The ‘Access-Control-Allow-Origin’ header contains multiple values

[Origin]: https://stackoverflow.com/questions/37594403/the-access-control-allow-origin-header-contains-multiple-values

i’m trying to send get request to api like it’s a login url

var url = "http://demo.software.travel/gptp/api/authorization?apiKey=****&alias=****&login=****&password=****"
$.get(url, function(data) {
    console.log(data);
});

i’m getting this in my console this error

XMLHttpRequest cannot load http://demo.software.travel/gptp/api/authorization?apiKey=****&alias=****&login=****&password=****. 
The 'Access-Control-Allow-Origin' header contains multiple values 'http://travellights.net, *', but only one is allowed. 
Origin 'http://travellights.net' is therefore not allowed access.

i’m trying to see questions here to solve it but i didn’t get what i need to change, this is annoying actually.

The ‘Access-Control-Allow-Origin’ header contains multiple values

this solved by asp.net web.congif

By the way i’m using CHROME BROWSER any help i appreciate.

UPDATE response headers:

Access-Control-Allow-Credentials:true
Access-Control-Allow-Credentials:true
Access-Control-Allow-Headers:origin, x-requested-with, Content-Type, accept, Token
Access-Control-Allow-Methods:GET, HEAD, POST, PUT, DELETE, TRACE, OPTIONS
Access-Control-Allow-Origin:http://travellights.net
Access-Control-Allow-Origin:*
Connection:close
Content-Encoding:gzip
Content-Type:application/json;charset=utf-8
Date:Thu, 02 Jun 2016 16:41:18 GMT
Server:nginx/1.1.19
Set-Cookie:JSESSIONID=51FEE1A1206B9B481DD3EEA4167A9256; Path=/gptp
Vary:Origin
Vary:Accept-Encoding
X-UA-Compatible:IE=EmulateIE7

Request Headers:

Accept:application/json, text/javascript, */*; q=0.01
Accept-Encoding:gzip, deflate, sdch
Accept-Language:en-US,en;q=0.8,ar;q=0.6,en-GB;q=0.4
Connection:keep-alive
Host:demo.software.travel
Origin:http://travellights.net
Referer:http://travellights.net/b2b/Pages/login?
User-Agent:Mozilla/5.0 (Windows NT 10.0) AppleWebKit/537.36 (KHTML, like Gecko) Chrome/50.0.2661.102 Safari/537.36
shareedit

You are attempting to do Cross-origin resource sharing (CORS) which is a mechanism that allows restricted resources on a web page to be requested from another domain outside the domain from which the resource originated. (such as accessing fonts or JSON files).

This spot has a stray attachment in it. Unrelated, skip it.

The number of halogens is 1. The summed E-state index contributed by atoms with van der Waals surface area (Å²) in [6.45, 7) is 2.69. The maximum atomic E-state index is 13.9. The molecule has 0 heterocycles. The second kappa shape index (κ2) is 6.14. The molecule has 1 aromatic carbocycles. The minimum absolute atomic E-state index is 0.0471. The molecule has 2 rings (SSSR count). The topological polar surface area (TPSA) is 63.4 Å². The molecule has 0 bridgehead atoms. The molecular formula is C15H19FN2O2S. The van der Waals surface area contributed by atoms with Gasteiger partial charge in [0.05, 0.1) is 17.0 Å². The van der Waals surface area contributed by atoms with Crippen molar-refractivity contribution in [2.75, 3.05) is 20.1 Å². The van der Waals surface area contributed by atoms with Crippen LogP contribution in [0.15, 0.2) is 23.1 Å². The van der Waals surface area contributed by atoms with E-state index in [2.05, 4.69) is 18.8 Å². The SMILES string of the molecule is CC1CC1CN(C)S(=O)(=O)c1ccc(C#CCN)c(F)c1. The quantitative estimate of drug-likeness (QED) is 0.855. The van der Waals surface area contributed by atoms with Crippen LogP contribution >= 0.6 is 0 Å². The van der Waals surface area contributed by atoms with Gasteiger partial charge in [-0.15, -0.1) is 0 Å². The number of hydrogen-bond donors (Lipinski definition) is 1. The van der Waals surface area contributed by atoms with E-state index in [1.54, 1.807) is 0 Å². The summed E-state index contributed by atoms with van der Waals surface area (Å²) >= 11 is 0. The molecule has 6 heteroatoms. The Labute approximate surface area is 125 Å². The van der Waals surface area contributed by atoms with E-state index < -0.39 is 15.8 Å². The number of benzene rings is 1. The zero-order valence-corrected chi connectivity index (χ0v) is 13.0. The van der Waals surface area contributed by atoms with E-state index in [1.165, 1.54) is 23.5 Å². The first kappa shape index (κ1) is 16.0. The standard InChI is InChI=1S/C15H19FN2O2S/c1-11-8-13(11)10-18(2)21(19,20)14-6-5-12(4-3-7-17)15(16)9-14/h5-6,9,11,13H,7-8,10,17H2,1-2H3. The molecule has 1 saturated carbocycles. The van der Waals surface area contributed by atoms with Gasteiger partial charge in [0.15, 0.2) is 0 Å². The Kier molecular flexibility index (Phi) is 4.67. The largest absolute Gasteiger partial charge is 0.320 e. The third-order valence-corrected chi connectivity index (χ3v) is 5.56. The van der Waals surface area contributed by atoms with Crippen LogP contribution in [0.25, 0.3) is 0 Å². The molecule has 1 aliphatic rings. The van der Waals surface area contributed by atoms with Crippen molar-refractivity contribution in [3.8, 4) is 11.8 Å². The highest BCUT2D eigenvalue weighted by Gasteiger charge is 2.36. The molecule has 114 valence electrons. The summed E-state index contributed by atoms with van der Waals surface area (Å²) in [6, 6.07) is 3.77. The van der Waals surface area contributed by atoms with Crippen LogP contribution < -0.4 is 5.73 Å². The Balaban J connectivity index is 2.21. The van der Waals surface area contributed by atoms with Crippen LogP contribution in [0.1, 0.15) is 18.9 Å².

Browsers restrict your access to resources from other origins as of Same-origin policy as a security measure for internet users.

To get around this issue you have to options:

  1. allow CORS on the domain http://demo.software.travel (but there is are security concerns, more description about it here: https://www.owasp.org/index.php/HTML5_Security_Cheat_Sheet#Cross_Origin_Resource_Sharing)

Enable CORS on the server to be able to access other domains through. this can be done by adding the following headers to responses:

Access-Control-Allow-Origin: http://travellights.net Access-Control-Allow-Headers: Origin, X-Requested-With, Content-Type, Accept
  1. if you are not granted resource sharing with that domain, you are allowed to use JSONP for read only operations (JSONP is inherently read-only)

JSONP wraps a JSON object in a callback, which technically makes the request a non-restricted resource (a script tag) hence can be shared across domains.

it can be done via vanilla js by adding a script tag onto the page.

function process(data) {
    // do stuff with JSON
}

var script = document.createElement('script');
script.src = '//domainURL?callback=process'

document.getElementsByTagName('head')[0].appendChild(script);